PET/CT links stress with heart trouble

2016 03 29 10 44 12 350 Chest Heart Pain 200

Using PET/CT, researchers have linked higher radiopharmaceutical activity in the stress center of the brain to evidence of inflammation in the arteries and greater risk for cardiovascular events, including heart attack, stroke, and death, in findings scheduled for presentation next month at the American College of Cardiology (ACC) annual meeting.

Researchers from Massachusetts General Hospital (MGH) in Boston said this is the first study to use imaging to show a possible association between biochemical activity in the brain and arterial inflammation, a key component of atherosclerotic disease, which can trigger future adverse cardiovascular events and stroke.

The study analyzed PET/CT scans for 293 patients with an average age of 55 years and who originally received the imaging tests for cancer evaluation between 2005 and 2008. The PET/CT scans in these cases proved negative for cancer.

However, the scans did allow researchers to objectively measure activity in various regions of the brain and also the bone marrow and arteries. After adjusting for age, gender, and other cardiovascular risk factors, researchers found a 14-fold greater risk of cardiovascular events for every unit increase in measured brain stress activity.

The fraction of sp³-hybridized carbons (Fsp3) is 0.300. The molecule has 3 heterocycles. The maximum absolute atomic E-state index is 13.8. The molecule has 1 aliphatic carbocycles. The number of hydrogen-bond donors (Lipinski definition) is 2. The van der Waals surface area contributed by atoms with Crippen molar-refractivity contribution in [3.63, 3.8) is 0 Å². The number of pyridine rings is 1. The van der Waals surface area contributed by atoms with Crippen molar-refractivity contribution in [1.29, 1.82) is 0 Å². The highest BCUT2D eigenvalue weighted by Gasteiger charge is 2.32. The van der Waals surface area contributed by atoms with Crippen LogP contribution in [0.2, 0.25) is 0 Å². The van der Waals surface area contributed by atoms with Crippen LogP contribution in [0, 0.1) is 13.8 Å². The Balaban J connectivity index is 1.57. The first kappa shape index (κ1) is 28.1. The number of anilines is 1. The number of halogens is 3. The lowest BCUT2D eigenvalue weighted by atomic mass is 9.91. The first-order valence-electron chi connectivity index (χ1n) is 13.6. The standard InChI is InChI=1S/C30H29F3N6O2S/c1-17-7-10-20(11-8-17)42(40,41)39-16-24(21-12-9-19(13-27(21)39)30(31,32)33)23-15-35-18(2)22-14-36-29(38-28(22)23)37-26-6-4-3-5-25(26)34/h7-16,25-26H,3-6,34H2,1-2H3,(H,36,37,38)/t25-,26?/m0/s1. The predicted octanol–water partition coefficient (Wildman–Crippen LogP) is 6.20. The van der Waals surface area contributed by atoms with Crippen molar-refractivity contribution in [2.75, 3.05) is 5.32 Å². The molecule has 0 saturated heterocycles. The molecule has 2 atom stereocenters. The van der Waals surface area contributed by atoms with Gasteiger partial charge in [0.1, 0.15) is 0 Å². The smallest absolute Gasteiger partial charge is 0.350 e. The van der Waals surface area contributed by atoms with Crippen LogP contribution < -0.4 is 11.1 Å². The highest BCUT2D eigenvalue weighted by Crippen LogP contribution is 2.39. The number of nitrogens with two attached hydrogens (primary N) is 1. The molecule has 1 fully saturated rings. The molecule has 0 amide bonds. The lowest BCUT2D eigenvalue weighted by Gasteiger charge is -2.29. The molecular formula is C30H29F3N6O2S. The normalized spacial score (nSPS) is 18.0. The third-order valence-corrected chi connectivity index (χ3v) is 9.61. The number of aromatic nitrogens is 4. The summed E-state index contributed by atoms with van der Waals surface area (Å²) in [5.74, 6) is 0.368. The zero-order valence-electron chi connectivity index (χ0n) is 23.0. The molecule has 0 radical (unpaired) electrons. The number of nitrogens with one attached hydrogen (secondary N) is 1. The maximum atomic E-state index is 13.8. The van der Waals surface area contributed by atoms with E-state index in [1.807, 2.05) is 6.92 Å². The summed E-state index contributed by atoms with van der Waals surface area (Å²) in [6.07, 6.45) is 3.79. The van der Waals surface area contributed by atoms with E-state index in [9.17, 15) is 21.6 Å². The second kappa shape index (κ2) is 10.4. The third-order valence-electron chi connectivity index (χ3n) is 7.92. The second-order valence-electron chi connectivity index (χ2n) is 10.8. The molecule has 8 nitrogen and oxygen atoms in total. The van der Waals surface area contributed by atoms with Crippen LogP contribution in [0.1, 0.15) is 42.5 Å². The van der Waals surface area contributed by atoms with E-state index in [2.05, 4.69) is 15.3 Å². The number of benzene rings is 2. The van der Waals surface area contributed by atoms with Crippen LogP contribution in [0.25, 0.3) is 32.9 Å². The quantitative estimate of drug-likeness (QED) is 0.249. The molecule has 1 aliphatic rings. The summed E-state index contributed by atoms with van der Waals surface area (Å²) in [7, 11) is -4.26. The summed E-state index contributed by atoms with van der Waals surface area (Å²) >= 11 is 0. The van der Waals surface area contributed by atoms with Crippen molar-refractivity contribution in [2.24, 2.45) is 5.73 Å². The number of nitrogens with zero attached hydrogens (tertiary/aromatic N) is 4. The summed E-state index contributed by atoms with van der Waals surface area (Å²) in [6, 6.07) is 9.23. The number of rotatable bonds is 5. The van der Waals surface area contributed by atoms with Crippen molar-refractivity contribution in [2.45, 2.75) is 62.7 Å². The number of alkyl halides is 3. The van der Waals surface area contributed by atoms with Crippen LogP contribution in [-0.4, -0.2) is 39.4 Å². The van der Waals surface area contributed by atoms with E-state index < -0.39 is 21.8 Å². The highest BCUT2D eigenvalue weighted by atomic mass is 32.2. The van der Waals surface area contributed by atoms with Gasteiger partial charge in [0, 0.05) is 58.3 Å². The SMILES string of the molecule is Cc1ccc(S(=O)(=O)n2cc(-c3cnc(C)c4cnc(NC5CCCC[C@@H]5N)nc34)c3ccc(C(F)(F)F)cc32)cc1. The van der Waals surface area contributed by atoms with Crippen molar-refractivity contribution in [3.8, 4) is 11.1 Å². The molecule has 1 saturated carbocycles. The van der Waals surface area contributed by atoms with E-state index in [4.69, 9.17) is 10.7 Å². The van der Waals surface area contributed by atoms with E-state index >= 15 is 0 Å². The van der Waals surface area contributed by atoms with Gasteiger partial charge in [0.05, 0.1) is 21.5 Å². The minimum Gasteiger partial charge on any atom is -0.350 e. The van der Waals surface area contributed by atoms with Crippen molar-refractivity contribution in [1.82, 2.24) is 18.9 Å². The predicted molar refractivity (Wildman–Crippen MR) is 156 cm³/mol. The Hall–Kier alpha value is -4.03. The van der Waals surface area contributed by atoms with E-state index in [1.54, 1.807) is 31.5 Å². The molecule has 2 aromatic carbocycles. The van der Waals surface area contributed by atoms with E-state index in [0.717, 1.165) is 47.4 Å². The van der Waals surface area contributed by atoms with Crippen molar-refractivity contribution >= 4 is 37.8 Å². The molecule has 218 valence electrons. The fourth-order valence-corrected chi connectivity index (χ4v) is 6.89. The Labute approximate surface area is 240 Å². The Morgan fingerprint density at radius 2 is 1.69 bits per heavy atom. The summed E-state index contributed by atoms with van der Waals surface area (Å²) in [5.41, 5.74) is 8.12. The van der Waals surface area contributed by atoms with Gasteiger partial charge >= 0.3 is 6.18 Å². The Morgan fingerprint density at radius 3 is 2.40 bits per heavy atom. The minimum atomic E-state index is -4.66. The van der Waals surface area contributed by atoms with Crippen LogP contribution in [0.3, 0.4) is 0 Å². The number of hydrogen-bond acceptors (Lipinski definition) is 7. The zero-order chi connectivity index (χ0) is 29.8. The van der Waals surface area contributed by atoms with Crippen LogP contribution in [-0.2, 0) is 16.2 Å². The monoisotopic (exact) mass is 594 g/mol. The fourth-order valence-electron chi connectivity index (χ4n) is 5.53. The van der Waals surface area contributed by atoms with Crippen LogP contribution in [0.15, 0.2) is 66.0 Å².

In addition, over the approximately five-year study period, 35% of patients in the high-stress group later experienced a cardiovascular event, compared with only 5% of individuals in the low-stress group. PET/CT revealed activation in the brain's fear centers, as well as bone marrow activation and arterial inflammation, which collectively could trigger cardiovascular events.

The findings prompt the question of whether treating stress and reducing the activation of the fear center of the brain may lead to less atherosclerotic inflammation and, ultimately, reduce cardiovascular events, said study co-author Dr. Ahmed Tawakol, co-director of MGH's cardiac MR PET CT program.

To answer that question and others, the authors recommended larger prospective studies.

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